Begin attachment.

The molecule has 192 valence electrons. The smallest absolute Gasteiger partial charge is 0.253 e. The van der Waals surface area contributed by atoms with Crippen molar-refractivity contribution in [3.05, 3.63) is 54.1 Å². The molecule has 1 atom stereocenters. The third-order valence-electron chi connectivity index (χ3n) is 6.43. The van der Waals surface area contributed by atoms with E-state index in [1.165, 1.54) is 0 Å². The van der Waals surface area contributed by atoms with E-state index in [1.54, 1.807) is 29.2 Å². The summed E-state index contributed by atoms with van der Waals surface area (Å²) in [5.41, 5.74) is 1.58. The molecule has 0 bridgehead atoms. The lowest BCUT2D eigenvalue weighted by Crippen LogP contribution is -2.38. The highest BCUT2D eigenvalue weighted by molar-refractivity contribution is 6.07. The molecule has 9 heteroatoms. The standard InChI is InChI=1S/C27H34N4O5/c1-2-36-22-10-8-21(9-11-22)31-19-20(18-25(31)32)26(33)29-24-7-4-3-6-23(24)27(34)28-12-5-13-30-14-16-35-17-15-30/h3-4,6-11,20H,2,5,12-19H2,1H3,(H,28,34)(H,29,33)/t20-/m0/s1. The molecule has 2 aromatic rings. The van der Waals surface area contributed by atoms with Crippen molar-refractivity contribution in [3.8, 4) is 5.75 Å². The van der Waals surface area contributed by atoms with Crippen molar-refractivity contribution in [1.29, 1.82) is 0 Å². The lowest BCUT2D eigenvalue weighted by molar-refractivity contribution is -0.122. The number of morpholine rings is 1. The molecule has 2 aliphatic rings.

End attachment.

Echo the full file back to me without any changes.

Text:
The molecule has 192 valence electrons. The smallest absolute Gasteiger partial charge is 0.253 e. The van der Waals surface area contributed by atoms with Crippen molar-refractivity contribution in [3.05, 3.63) is 54.1 Å². The molecule has 1 atom stereocenters. The third-order valence-electron chi connectivity index (χ3n) is 6.43. The van der Waals surface area contributed by atoms with E-state index in [1.165, 1.54) is 0 Å². The van der Waals surface area contributed by atoms with E-state index in [1.54, 1.807) is 29.2 Å². The summed E-state index contributed by atoms with van der Waals surface area (Å²) in [5.41, 5.74) is 1.58. The molecule has 0 bridgehead atoms. The lowest BCUT2D eigenvalue weighted by Crippen LogP contribution is -2.38. The highest BCUT2D eigenvalue weighted by molar-refractivity contribution is 6.07. The molecule has 9 heteroatoms. The standard InChI is InChI=1S/C27H34N4O5/c1-2-36-22-10-8-21(9-11-22)31-19-20(18-25(31)32)26(33)29-24-7-4-3-6-23(24)27(34)28-12-5-13-30-14-16-35-17-15-30/h3-4,6-11,20H,2,5,12-19H2,1H3,(H,28,34)(H,29,33)/t20-/m0/s1. The molecule has 2 aromatic rings. The van der Waals surface area contributed by atoms with Crippen molar-refractivity contribution in [3.8, 4) is 5.75 Å². The van der Waals surface area contributed by atoms with Crippen molar-refractivity contribution in [1.29, 1.82) is 0 Å². The lowest BCUT2D eigenvalue weighted by molar-refractivity contribution is -0.122. The number of morpholine rings is 1. The molecule has 2 aliphatic rings.